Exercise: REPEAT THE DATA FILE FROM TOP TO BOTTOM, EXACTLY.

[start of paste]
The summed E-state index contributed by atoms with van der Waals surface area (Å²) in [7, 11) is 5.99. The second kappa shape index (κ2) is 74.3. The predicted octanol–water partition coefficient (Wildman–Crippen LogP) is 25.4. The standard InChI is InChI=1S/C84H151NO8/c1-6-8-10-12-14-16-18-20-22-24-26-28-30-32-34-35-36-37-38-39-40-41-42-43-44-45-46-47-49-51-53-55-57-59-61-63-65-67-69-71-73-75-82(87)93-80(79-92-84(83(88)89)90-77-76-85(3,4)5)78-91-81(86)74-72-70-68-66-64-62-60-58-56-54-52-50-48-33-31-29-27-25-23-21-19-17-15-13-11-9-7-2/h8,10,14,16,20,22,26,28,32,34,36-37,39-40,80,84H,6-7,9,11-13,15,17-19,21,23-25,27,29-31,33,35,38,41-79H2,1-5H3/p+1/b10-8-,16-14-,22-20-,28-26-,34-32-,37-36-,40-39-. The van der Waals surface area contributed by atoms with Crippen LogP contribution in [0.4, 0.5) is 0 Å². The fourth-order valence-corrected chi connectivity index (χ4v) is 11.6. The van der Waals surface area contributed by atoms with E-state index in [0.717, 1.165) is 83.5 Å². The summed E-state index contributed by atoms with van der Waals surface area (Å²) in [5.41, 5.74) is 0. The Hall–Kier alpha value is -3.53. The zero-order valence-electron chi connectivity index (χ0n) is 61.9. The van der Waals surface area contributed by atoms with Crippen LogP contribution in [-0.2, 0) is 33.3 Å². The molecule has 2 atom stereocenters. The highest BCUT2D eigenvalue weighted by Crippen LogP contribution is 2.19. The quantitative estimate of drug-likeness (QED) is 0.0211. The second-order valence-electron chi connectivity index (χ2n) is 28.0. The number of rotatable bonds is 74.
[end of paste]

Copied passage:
The summed E-state index contributed by atoms with van der Waals surface area (Å²) in [7, 11) is 5.99. The second kappa shape index (κ2) is 74.3. The predicted octanol–water partition coefficient (Wildman–Crippen LogP) is 25.4. The standard InChI is InChI=1S/C84H151NO8/c1-6-8-10-12-14-16-18-20-22-24-26-28-30-32-34-35-36-37-38-39-40-41-42-43-44-45-46-47-49-51-53-55-57-59-61-63-65-67-69-71-73-75-82(87)93-80(79-92-84(83(88)89)90-77-76-85(3,4)5)78-91-81(86)74-72-70-68-66-64-62-60-58-56-54-52-50-48-33-31-29-27-25-23-21-19-17-15-13-11-9-7-2/h8,10,14,16,20,22,26,28,32,34,36-37,39-40,80,84H,6-7,9,11-13,15,17-19,21,23-25,27,29-31,33,35,38,41-79H2,1-5H3/p+1/b10-8-,16-14-,22-20-,28-26-,34-32-,37-36-,40-39-. The van der Waals surface area contributed by atoms with Crippen LogP contribution in [0.4, 0.5) is 0 Å². The fourth-order valence-corrected chi connectivity index (χ4v) is 11.6. The van der Waals surface area contributed by atoms with E-state index in [0.717, 1.165) is 83.5 Å². The summed E-state index contributed by atoms with van der Waals surface area (Å²) in [5.41, 5.74) is 0. The Hall–Kier alpha value is -3.53. The zero-order valence-electron chi connectivity index (χ0n) is 61.9. The van der Waals surface area contributed by atoms with Crippen LogP contribution in [-0.2, 0) is 33.3 Å². The molecule has 2 atom stereocenters. The highest BCUT2D eigenvalue weighted by Crippen LogP contribution is 2.19. The quantitative estimate of drug-likeness (QED) is 0.0211. The second-order valence-electron chi connectivity index (χ2n) is 28.0. The number of rotatable bonds is 74.